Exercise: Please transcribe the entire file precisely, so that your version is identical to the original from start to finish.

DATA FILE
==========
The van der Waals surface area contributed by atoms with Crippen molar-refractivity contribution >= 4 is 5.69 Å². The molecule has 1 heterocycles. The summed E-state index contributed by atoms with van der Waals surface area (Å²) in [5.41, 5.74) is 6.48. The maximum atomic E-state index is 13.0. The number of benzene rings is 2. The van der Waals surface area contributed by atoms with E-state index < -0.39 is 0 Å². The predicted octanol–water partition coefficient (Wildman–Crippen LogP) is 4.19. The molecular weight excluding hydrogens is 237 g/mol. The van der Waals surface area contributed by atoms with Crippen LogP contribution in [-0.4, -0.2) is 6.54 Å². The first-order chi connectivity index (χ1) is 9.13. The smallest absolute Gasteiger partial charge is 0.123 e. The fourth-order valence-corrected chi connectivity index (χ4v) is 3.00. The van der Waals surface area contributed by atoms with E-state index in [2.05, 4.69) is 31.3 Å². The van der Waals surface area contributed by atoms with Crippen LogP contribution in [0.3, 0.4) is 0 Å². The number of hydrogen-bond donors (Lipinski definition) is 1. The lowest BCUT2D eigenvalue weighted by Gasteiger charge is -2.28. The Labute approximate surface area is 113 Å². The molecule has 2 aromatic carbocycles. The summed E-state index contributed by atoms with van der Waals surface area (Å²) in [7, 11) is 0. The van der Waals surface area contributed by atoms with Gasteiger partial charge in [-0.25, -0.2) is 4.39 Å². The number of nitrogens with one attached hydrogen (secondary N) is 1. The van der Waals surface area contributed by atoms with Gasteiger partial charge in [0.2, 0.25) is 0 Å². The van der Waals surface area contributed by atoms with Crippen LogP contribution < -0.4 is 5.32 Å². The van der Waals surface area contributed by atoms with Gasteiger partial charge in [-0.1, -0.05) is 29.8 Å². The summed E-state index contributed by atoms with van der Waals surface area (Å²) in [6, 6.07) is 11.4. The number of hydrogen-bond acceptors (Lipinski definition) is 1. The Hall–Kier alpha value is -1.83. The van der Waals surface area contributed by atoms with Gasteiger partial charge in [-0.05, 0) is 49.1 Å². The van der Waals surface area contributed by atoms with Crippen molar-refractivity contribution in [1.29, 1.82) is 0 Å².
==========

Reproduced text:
The van der Waals surface area contributed by atoms with Crippen molar-refractivity contribution >= 4 is 5.69 Å². The molecule has 1 heterocycles. The summed E-state index contributed by atoms with van der Waals surface area (Å²) in [5.41, 5.74) is 6.48. The maximum atomic E-state index is 13.0. The number of benzene rings is 2. The van der Waals surface area contributed by atoms with E-state index < -0.39 is 0 Å². The predicted octanol–water partition coefficient (Wildman–Crippen LogP) is 4.19. The molecular weight excluding hydrogens is 237 g/mol. The van der Waals surface area contributed by atoms with Crippen LogP contribution in [-0.4, -0.2) is 6.54 Å². The first-order chi connectivity index (χ1) is 9.13. The smallest absolute Gasteiger partial charge is 0.123 e. The fourth-order valence-corrected chi connectivity index (χ4v) is 3.00. The van der Waals surface area contributed by atoms with E-state index in [2.05, 4.69) is 31.3 Å². The van der Waals surface area contributed by atoms with Crippen LogP contribution in [0.3, 0.4) is 0 Å². The number of hydrogen-bond donors (Lipinski definition) is 1. The lowest BCUT2D eigenvalue weighted by Gasteiger charge is -2.28. The Labute approximate surface area is 113 Å². The molecule has 2 aromatic carbocycles. The summed E-state index contributed by atoms with van der Waals surface area (Å²) in [7, 11) is 0. The van der Waals surface area contributed by atoms with Gasteiger partial charge in [-0.25, -0.2) is 4.39 Å². The number of nitrogens with one attached hydrogen (secondary N) is 1. The van der Waals surface area contributed by atoms with Gasteiger partial charge in [0.2, 0.25) is 0 Å². The van der Waals surface area contributed by atoms with Crippen LogP contribution < -0.4 is 5.32 Å². The van der Waals surface area contributed by atoms with Gasteiger partial charge in [-0.1, -0.05) is 29.8 Å². The summed E-state index contributed by atoms with van der Waals surface area (Å²) in [6, 6.07) is 11.4. The number of hydrogen-bond acceptors (Lipinski definition) is 1. The Hall–Kier alpha value is -1.83. The van der Waals surface area contributed by atoms with Gasteiger partial charge in [-0.05, 0) is 49.1 Å². The van der Waals surface area contributed by atoms with Crippen molar-refractivity contribution in [1.29, 1.82) is 0 Å².